Thursday, June 26, 2008
Stroke of Insight
A kindergarten teacher on summer vacation has more time (and energy) to read than he does during the school year. Funny how 27 kids can make me want to collapse at the end of the day! In April and May I jot down a list of books to read during the long days of summer when it’s possible to find an hour or two to spend with a book.
Books about how human beings work are of particular interest to me. (Pure fiction, while as entertaining to me as the next person, leaves a lingering taste of guilty pleasure. I know that's not fair: a good novel can be as true and as informative about the human spirit as nonfiction.) But, as I was saying, as a teacher of young children I want to learn how the brain/heart/mind works. My STROKE of INSIGHT, Jill Bolte Taylor’s account of her cerebral hemorrhage, seemed like a good candidate for my summer reading list. Several of you readers suggested that I would like it. You were right.
Taylor begins by telling us a little about herself before she had the stroke. We learn how she trained to become a brain scientist and a little about the work she did at Harvard University where she was employed when the stroke occurred.
In the next part of the book she succinctly explains the basics of brain anatomy so that we can follow the story she’s about to tell. (The clarity of her description of how the brain is organized is worth the price of the book.)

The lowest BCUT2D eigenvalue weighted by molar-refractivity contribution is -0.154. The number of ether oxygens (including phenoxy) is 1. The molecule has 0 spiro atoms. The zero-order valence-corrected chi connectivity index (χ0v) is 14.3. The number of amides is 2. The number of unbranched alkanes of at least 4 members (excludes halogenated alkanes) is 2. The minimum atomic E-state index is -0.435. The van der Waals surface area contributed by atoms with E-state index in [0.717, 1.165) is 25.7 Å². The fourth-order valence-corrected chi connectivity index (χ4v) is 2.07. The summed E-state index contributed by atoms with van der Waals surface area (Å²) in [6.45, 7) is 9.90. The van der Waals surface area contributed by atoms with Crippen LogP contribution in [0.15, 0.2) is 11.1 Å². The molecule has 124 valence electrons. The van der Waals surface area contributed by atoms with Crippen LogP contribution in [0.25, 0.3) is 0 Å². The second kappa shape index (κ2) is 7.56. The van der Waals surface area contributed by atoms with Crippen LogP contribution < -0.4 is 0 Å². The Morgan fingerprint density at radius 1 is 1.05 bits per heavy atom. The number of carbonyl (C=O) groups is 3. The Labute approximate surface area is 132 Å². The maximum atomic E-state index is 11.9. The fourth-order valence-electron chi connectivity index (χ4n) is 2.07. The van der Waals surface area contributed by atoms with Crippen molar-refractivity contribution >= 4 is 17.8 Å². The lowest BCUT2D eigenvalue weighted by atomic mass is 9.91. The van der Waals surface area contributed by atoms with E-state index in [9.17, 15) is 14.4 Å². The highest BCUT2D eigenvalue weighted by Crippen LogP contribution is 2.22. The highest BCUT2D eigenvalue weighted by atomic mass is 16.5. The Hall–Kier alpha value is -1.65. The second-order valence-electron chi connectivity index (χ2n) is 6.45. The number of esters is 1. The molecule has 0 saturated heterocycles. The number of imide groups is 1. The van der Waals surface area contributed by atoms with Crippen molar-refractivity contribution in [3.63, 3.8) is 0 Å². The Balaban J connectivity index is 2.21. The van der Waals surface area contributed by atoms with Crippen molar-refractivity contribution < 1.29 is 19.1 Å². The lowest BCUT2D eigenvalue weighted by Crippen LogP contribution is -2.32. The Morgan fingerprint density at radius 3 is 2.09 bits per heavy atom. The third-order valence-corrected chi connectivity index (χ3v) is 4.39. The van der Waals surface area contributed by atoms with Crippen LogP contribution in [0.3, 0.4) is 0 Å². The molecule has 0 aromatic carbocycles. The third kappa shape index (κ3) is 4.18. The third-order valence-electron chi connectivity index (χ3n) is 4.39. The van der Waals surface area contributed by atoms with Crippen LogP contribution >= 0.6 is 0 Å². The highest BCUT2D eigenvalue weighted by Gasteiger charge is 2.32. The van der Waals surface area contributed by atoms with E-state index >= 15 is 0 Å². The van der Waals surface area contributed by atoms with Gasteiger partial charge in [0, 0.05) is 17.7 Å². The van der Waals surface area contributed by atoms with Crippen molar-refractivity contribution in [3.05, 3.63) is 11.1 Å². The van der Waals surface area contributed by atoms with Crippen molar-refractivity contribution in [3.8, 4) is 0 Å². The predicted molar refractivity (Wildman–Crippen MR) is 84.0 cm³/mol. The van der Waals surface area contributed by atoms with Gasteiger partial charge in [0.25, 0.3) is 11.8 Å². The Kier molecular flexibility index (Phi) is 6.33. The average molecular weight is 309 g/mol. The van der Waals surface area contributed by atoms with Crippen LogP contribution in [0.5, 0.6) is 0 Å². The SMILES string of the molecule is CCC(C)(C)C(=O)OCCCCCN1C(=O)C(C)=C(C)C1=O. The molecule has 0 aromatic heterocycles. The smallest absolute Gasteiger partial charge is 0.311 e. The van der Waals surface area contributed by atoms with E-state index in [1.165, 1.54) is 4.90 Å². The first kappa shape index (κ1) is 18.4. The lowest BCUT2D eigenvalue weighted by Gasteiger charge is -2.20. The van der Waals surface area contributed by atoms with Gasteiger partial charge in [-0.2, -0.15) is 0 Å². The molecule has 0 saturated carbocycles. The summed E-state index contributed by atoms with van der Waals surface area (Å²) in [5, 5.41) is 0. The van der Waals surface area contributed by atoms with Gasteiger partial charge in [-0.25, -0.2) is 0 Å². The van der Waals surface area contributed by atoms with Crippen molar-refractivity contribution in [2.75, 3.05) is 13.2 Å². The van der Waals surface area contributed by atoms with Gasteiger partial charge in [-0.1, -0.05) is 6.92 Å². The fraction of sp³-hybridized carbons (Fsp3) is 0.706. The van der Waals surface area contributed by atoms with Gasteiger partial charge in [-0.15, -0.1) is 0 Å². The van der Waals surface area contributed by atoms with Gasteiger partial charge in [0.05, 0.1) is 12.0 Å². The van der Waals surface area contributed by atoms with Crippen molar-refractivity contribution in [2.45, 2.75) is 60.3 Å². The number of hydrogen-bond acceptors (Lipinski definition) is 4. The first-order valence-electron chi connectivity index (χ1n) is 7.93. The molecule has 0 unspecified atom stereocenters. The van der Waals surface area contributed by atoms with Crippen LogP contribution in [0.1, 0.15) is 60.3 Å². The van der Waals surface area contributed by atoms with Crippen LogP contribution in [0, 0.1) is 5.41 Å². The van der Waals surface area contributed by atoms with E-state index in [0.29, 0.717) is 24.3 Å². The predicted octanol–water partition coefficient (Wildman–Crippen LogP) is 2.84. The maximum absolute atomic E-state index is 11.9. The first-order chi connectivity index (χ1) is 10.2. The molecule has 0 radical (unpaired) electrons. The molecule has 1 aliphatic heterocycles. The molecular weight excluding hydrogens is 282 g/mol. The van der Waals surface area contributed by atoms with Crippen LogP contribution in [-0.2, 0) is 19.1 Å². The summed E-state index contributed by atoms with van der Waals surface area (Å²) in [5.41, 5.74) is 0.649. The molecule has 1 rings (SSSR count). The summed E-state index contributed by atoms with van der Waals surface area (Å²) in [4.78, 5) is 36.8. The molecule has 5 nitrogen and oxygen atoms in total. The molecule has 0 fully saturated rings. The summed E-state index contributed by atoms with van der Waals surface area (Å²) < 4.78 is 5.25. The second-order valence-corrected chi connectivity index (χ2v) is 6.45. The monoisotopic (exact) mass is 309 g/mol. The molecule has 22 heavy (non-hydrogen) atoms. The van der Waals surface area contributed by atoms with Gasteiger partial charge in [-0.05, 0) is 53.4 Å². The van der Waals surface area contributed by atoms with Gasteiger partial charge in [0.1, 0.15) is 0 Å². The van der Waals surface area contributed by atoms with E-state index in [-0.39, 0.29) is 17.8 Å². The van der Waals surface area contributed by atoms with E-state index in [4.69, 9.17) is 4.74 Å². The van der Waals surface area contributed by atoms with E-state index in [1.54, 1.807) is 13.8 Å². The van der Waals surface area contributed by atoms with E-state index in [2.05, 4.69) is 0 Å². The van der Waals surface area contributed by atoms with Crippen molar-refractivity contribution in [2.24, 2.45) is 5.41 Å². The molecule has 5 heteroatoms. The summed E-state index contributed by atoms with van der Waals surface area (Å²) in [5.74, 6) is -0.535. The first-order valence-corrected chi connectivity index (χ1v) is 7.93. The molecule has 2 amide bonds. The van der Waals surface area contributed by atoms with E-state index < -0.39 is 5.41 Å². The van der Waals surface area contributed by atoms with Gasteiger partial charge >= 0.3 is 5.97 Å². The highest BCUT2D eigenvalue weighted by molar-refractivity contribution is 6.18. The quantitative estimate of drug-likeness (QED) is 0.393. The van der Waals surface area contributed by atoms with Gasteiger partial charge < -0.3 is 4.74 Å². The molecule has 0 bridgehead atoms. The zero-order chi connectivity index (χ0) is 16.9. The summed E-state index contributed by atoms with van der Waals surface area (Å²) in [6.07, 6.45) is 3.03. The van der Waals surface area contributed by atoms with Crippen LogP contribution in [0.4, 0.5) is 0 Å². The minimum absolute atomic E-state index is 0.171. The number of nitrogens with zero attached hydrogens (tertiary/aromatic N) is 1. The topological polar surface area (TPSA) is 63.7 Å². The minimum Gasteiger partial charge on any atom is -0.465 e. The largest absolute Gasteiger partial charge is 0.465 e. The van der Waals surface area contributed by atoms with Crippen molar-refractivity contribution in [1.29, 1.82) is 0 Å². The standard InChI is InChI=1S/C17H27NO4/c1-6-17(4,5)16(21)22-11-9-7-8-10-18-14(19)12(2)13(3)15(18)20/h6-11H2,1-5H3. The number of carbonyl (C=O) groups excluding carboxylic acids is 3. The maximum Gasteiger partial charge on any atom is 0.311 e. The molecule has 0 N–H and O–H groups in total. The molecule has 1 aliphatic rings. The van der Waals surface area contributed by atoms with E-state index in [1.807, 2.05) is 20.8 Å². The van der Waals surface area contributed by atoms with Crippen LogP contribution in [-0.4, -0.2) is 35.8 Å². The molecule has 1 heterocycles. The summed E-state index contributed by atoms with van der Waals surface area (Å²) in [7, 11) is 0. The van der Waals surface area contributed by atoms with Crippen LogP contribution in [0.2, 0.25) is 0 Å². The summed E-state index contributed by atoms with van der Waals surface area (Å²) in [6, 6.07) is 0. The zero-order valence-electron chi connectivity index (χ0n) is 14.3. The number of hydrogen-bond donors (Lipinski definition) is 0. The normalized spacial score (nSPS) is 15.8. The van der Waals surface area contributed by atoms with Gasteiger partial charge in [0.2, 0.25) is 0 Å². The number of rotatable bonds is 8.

By Chapter 4, she begins the tale of her stroke. She is well qualified to observe and describe the stroke she had: she was a neuroanatomist, a brain scientist. She describes the morning of the stroke from the first symptom—a first sharp stab of pain behind her left eye—to later that day and near death in the Massachusetts General Hospital emergency room in fascinating detail and harrowing effect. Few books have given me such strong paradoxical urges to simultaneously (1) set it down and (2) keep reading.
She lives, obviously. And then she takes her 8-year long journey to recovery. She has to recover her life from infancy to adulthood. Along the way she discovers a new appreciation for the right brain—exactly the part of the brain that No Child Left Behind reforms are leaving behind. Taylor feels that her stroke was a gift because it has helped her live a more fully integrated life using both her left and right hemispheres. She trusts her right brain to guide her:
“Since the stroke, I steer my life almost entirely by paying attention to how people, places, and things feel to me energetically. In order to hear the intuitive wisdom of my right mind, however, I must consciously slow my left mind down so I am not simply carried along on the current of my chatty story-teller. Intuitively I don’t question why I am subconsciously attracted to some people and situations, and yet repelled by others. I simply listen to my body and implicitly trust my instincts.”
Taylor tells how a well-meaning people sometimes inadvertently made matters worse for her. In the Appendix, Taylor lists 40 things caregivers can do to help someone who has suffered a stroke.
If you know someone who’s suffered a stroke the list would itself be worth the price of the book.
There is a child-like quality of innocence and wonder in Taylor’s personality—a balance of left and right brain that you don’t commonly see in adults these days. She knows the primacy of love and heart wisdom and she knows the importance of staying in the moment.
If she wanted to give up brain science for another job, she’d make a fantastic kindergarten teacher.